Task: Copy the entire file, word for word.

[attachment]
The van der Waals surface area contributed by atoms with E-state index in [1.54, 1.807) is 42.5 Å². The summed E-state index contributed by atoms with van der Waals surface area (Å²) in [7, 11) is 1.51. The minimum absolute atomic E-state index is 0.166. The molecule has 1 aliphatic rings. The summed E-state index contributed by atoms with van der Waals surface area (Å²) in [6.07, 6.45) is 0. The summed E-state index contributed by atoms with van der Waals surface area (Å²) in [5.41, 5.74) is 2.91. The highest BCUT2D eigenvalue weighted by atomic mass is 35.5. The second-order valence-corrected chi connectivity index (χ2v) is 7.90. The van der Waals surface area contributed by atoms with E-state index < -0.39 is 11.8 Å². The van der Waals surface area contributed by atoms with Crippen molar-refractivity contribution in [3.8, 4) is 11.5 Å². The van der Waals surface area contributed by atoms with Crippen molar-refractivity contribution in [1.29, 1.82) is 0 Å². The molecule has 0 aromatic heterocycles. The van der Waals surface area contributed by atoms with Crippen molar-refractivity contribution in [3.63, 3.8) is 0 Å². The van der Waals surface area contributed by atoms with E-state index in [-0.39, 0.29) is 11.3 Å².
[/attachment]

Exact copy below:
The van der Waals surface area contributed by atoms with E-state index in [1.54, 1.807) is 42.5 Å². The summed E-state index contributed by atoms with van der Waals surface area (Å²) in [7, 11) is 1.51. The minimum absolute atomic E-state index is 0.166. The molecule has 1 aliphatic rings. The summed E-state index contributed by atoms with van der Waals surface area (Å²) in [6.07, 6.45) is 0. The summed E-state index contributed by atoms with van der Waals surface area (Å²) in [5.41, 5.74) is 2.91. The highest BCUT2D eigenvalue weighted by atomic mass is 35.5. The second-order valence-corrected chi connectivity index (χ2v) is 7.90. The van der Waals surface area contributed by atoms with E-state index < -0.39 is 11.8 Å². The van der Waals surface area contributed by atoms with Crippen molar-refractivity contribution in [3.8, 4) is 11.5 Å². The van der Waals surface area contributed by atoms with Crippen molar-refractivity contribution in [1.29, 1.82) is 0 Å². The molecule has 0 aromatic heterocycles. The van der Waals surface area contributed by atoms with Crippen molar-refractivity contribution in [3.63, 3.8) is 0 Å². The van der Waals surface area contributed by atoms with E-state index in [-0.39, 0.29) is 11.3 Å².